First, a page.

Data Point of the Week is AR Insider’s dive into the latest spatial computing figures. It includes data points, along with narrative insights and takeaways. For an indexed collection of data and reports, subscribe to ARtillery Pro.
While in perpetual market-sizing mode, our radar is up for clues of AR user penetration and traction. Having gone through the painstaking process of assembling the complex AR market-sizing puzzle, our ears perk up when the radar picks up subtle signals. It’s all about catching them.
The latest is from Sensor Tower — a reliable source for app usage data. In its monthly report of global app downloads, a gem popped out. Google Play Services for AR app is the 8th most downloaded Google Play app in August (9th overall), sitting between Instagram and Snapchat.
What does this mean? Google Play Services for AR, previously known as ARCore, is the user-facing version of ARCore. In order to activate AR apps on an Android device, you first need this app. The re-brand is only for the user-facing app, while the ARCore SDK branding remains.
So the app download volume suggests real traction for AR apps on Android. Assuming every download was paired with the subsequent download of at least one AR app (given the inferred intent of downloading Google Play Services for AR), it means AR apps themselves are scaling.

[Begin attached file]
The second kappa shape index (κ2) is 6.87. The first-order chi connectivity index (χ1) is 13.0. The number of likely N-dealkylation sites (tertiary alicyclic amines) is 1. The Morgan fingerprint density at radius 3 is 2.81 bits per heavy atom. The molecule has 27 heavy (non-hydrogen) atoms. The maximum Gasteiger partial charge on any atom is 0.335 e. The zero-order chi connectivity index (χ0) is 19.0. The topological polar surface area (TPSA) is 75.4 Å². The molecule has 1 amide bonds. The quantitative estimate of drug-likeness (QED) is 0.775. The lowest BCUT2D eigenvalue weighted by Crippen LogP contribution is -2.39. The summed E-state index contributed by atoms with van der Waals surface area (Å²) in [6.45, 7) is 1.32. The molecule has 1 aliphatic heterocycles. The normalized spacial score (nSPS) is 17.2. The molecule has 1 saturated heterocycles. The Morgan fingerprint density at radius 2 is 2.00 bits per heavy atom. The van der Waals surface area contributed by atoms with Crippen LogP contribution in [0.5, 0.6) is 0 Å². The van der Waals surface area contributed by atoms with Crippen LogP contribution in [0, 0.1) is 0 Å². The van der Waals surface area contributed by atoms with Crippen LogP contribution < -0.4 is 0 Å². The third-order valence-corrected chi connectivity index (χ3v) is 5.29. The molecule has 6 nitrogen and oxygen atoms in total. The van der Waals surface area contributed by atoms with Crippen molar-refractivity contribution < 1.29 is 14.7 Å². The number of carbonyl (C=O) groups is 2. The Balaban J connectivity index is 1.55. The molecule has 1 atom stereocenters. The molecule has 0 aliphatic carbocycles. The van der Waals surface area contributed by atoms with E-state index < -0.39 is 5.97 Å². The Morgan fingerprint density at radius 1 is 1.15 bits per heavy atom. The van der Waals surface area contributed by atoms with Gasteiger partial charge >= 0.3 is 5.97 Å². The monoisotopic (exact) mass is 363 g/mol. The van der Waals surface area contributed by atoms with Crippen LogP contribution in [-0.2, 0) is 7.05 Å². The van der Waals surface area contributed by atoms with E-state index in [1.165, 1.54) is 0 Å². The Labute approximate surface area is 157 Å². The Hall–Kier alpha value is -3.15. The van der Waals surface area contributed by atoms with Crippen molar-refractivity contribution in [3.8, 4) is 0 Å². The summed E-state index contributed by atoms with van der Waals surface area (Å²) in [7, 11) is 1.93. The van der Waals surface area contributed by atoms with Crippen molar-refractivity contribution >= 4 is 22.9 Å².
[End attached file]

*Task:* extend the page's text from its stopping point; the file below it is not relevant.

As for how much they’re scaling? It’s again somewhere between Instagram and Snapchat. No single ARCore app made this top ten list, but these results essentially say that the collective lot of AR app downloads on Android is equal to or greater than these Play Services for AR downloads.
To pinpoint total AR app downloads, we could extrapolate Play Services for AR app downloads by getting Instagram and Snapchat’s monthly Android totals (it’s between those points). That figure is then multiplied by the estimated AR apps subsequently downloaded per Play Services for AR app.
That’s the formula… now it’s about getting the inputs (Instagram, etc..). We’ll be doing just that, and the outcome will be an educated guess on AR app download volume on Android. From there, we can back into iOS by applying a usage multiplier and adjusting based on several factors.
This exercise is a glimpse into our thinking when market sizing. Unfortunately, it’s still an extrapolation with several variables (doesn’t include China). So it’s not canonical: This type of exercise is paired with several others to continually gut-check and gain confidence levels.
In the meantime, failing a download number, Sensor Tower rankings at least tell us at a high level that AR apps on Android are gaining meaningful traction. Also note the number of reviews for the App on Google Play is 81,000+ — not directly reflective of downloads but valuable for perspective.